14 Comments on “Water, Water Everywhere… Chromium 6”

  1. Minx, I’m going to read this more thoroughly tonight or tomorrow, but great work!

  2. dakinikat says:

    The Norman example really scares me. As you may know, I was born in Ponca City, Oklahoma and no one has any reasonable explanation as to why I got the cancer I did at the ripe old age of 34. I always wondered if some thing was in the water used to make my formula.

    • Minkoff Minx says:

      I will be posting my second article focusing on Norman and the Tinker Air Force Base. I have found docs that are sobering to say the least.

    • NW Luna says:

      Dak, I recommend this book:

      Living downstream : an ecologist’s personal investigation of cancer and the environment, by Sandra Steingraber. She’s a cancer survivor with a PhD in biology who started looking into why so many in her family and community developed cancers.

      For example, all those preventive things they tell women to do to prevent breast cancer: eat right, exercise, don’t smoke — big whoopdedoo. About 60-65% of breast cancer etiology is unknown. 80% of women with breast cancer have no family history of it. Just more blame the individual when so much is beyond our control.

      We need government regulation for the good of the common people. Not what’s good for owners of corporations making pollutants.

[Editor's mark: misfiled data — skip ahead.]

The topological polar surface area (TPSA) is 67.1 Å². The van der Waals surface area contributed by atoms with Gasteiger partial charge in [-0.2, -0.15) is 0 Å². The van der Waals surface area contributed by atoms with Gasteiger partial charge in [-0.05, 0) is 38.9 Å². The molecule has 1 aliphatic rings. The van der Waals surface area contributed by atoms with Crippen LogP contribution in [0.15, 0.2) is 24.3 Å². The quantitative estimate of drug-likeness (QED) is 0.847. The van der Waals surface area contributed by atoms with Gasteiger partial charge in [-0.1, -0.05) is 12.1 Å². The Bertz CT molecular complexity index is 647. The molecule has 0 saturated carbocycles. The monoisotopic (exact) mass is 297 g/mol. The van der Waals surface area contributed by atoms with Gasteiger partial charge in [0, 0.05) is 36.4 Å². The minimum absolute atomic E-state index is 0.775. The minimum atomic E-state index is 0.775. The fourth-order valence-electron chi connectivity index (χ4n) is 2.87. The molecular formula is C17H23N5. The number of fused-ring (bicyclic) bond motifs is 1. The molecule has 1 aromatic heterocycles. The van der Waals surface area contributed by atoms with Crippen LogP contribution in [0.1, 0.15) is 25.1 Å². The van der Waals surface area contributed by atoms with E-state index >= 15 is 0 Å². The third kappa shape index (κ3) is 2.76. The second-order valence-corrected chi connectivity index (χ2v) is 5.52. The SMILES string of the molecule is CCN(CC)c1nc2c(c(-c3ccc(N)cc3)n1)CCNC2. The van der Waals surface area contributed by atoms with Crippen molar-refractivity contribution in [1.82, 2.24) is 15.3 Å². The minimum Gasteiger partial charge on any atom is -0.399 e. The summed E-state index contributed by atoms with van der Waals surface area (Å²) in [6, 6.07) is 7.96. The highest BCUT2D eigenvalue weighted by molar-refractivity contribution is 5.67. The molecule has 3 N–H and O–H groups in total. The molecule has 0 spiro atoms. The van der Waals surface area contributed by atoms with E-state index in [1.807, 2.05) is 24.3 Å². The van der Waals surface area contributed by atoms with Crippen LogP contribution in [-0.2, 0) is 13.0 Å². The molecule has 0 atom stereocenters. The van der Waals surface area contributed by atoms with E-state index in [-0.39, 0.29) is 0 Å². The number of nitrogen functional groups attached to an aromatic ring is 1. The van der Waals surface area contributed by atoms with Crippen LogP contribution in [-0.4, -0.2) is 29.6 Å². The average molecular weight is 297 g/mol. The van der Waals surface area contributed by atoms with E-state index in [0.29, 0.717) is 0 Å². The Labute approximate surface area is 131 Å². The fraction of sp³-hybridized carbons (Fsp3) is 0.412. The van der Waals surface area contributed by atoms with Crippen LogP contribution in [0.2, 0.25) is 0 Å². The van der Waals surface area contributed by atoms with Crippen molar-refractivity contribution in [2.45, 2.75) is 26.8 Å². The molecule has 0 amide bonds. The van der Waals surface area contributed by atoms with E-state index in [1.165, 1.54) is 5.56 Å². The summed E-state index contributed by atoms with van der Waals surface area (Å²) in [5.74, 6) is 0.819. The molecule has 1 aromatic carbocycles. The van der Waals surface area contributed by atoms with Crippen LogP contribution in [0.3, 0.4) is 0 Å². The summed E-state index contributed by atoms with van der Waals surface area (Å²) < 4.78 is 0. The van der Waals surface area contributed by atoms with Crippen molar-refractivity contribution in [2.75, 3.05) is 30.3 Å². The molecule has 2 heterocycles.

• dakinikat says:

        I always had a feeling that the Conoco Phillips Oil Refinaries leached stuff into my formula or that the agricultural chemicals around Iowa and Nebraska had made their way into my snacks. I had a very rare leiomyosarcoma which was labelled cervical but really was every where by the time they recognized it. It’s associated as being caused by petroleum related chemicals. Half the reason it took me so long to get a real diagnosis (like 3 months) is no one believed I could actually have the silly thing. Fortunately, I’m one of the most tenacious people you will ever meet. I insisted there was something growing in my vaginal wall and that somebody deal with it. I actually found it myself being one of those ‘My Body, My Self” self palpitating women. Took me like 5 doctor visits before they sent me to a young woman ob/gyn that took one look at it and freaked. By that time the skin around it was blue and there were 3 distal tumors in my vaginal wall. The next thing I knew I was at the University Med center and scheduled for intense chemo. I was also on the rounds where they’d tell the med students “You never probably ever see this again …” Between that and the high risk pregnancy, I felt like my vagina should’ve been charging admission fees.